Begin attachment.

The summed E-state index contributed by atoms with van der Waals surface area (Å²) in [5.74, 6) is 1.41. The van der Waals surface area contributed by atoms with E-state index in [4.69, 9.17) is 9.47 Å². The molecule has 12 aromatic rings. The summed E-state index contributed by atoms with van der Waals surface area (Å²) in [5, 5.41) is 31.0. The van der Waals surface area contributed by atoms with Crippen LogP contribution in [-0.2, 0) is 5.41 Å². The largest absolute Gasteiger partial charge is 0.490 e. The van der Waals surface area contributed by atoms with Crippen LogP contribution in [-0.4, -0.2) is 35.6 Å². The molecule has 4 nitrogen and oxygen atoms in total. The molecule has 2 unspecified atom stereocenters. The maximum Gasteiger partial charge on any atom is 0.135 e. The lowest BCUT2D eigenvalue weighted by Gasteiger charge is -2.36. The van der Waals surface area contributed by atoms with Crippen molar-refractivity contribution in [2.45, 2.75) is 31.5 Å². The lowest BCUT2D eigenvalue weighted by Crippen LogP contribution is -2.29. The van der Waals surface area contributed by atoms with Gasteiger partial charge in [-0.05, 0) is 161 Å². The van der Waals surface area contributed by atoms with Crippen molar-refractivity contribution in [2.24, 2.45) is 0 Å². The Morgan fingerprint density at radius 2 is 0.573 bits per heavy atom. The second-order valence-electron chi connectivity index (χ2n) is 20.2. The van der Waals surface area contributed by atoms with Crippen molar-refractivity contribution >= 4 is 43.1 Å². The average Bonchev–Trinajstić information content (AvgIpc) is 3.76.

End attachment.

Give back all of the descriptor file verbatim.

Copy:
The summed E-state index contributed by atoms with van der Waals surface area (Å²) in [5.74, 6) is 1.41. The van der Waals surface area contributed by atoms with E-state index in [4.69, 9.17) is 9.47 Å². The molecule has 12 aromatic rings. The summed E-state index contributed by atoms with van der Waals surface area (Å²) in [5, 5.41) is 31.0. The van der Waals surface area contributed by atoms with Crippen LogP contribution in [-0.2, 0) is 5.41 Å². The largest absolute Gasteiger partial charge is 0.490 e. The van der Waals surface area contributed by atoms with Crippen LogP contribution in [-0.4, -0.2) is 35.6 Å². The molecule has 4 nitrogen and oxygen atoms in total. The molecule has 2 unspecified atom stereocenters. The maximum Gasteiger partial charge on any atom is 0.135 e. The lowest BCUT2D eigenvalue weighted by Gasteiger charge is -2.36. The van der Waals surface area contributed by atoms with Crippen molar-refractivity contribution in [2.45, 2.75) is 31.5 Å². The lowest BCUT2D eigenvalue weighted by Crippen LogP contribution is -2.29. The van der Waals surface area contributed by atoms with Gasteiger partial charge in [-0.05, 0) is 161 Å². The van der Waals surface area contributed by atoms with Crippen molar-refractivity contribution in [2.24, 2.45) is 0 Å². The Morgan fingerprint density at radius 2 is 0.573 bits per heavy atom. The second-order valence-electron chi connectivity index (χ2n) is 20.2. The van der Waals surface area contributed by atoms with Crippen molar-refractivity contribution >= 4 is 43.1 Å². The average Bonchev–Trinajstić information content (AvgIpc) is 3.76.